Well, the upshot was that he had one leg a fair bit shorter than the other, and he spent the rest of his life with a significant limp. I was impressed as a kid because it never seemed to bother him much. It seemed in those days that people just got on with it.
Anyway. when he was demobbed, he decided that he was ideally suited for climbing up and down ladders – I mean, what else would a bloke with a gammy leg do? He got himself a set of window cleaning kit, an old push bike and a strange sidecar contraption that the ladders were strapped onto. I grew up seeing him unevenly pedalling up the road with one leg pointing outwards to compensate for the shortness of the other one, with a set of ladders gently swooping up and down alongside him on his sidecar, with his bucket and “shammys” tied on the side. It was a ramshackle affair. He was still doing this donkey’s years later, long after I sadly lost touch with him. He was a bit of an institution around Balham where he operated.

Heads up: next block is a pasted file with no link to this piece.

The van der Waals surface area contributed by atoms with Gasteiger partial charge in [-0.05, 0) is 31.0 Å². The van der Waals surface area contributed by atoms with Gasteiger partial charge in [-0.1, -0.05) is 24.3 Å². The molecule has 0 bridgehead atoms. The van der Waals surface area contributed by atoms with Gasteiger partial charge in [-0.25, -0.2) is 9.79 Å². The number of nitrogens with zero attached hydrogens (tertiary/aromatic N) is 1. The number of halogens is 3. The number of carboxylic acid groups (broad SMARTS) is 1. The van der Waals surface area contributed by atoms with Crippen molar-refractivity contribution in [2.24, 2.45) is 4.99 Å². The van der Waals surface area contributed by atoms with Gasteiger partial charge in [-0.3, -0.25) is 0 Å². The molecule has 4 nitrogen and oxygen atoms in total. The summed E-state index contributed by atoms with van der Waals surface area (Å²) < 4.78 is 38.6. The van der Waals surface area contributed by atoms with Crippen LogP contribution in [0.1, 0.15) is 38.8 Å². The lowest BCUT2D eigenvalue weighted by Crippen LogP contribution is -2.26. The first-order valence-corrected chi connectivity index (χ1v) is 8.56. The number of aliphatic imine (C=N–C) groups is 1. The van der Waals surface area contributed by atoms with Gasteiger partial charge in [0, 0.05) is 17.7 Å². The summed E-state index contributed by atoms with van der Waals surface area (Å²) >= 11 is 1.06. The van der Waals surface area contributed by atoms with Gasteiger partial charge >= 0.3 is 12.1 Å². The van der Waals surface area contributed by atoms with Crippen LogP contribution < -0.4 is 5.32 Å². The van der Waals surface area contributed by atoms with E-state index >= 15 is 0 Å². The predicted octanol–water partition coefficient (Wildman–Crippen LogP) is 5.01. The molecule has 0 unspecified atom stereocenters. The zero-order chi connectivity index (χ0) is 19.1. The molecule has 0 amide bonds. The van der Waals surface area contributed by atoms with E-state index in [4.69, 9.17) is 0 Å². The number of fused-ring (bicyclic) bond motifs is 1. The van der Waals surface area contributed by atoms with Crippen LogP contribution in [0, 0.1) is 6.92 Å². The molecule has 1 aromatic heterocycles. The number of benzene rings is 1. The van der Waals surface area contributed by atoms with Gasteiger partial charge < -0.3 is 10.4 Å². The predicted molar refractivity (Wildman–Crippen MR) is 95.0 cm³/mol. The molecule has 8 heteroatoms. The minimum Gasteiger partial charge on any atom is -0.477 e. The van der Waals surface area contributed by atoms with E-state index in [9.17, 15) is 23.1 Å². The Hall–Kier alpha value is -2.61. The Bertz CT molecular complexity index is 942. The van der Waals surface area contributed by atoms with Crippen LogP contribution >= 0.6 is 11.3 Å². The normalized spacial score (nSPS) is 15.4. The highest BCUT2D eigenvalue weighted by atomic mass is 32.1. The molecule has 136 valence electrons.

I suppose my next window cleaning contact of any significance was in Hither Green, when a bloke knocked on the door of our house and asked if we wanted our windows cleaned. Now, to be fair, he did look a bit iffy, and in need of a drink, but we had dirty windows and he seemed keen.
“Go on mate, let me have a go and if you don’t like it you don’t have to pay me”, sort of thing. What did we have to lose apart from perhaps our possessions? Got to give people a chance, haven’t you?